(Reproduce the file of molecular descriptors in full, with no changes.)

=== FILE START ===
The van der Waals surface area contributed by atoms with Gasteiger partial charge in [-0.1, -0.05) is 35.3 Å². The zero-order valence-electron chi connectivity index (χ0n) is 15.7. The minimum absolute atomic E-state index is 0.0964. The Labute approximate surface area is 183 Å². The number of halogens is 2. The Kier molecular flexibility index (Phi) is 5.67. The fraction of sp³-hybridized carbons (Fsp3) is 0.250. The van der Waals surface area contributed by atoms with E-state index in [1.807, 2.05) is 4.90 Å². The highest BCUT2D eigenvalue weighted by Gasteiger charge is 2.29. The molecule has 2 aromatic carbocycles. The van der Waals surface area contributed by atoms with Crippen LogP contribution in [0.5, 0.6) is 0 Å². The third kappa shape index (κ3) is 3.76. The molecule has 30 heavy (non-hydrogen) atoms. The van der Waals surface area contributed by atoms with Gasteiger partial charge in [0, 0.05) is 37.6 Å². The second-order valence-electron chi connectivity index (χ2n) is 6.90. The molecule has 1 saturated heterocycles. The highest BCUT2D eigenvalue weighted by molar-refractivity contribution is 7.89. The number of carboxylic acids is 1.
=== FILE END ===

The van der Waals surface area contributed by atoms with Gasteiger partial charge in [-0.1, -0.05) is 35.3 Å². The zero-order valence-electron chi connectivity index (χ0n) is 15.7. The minimum absolute atomic E-state index is 0.0964. The Labute approximate surface area is 183 Å². The number of halogens is 2. The Kier molecular flexibility index (Phi) is 5.67. The fraction of sp³-hybridized carbons (Fsp3) is 0.250. The van der Waals surface area contributed by atoms with E-state index in [1.807, 2.05) is 4.90 Å². The highest BCUT2D eigenvalue weighted by Gasteiger charge is 2.29. The molecule has 2 aromatic carbocycles. The van der Waals surface area contributed by atoms with Crippen LogP contribution in [0.5, 0.6) is 0 Å². The third kappa shape index (κ3) is 3.76. The molecule has 30 heavy (non-hydrogen) atoms. The van der Waals surface area contributed by atoms with Gasteiger partial charge in [0, 0.05) is 37.6 Å². The second-order valence-electron chi connectivity index (χ2n) is 6.90. The molecule has 1 saturated heterocycles. The highest BCUT2D eigenvalue weighted by molar-refractivity contribution is 7.89. The number of carboxylic acids is 1.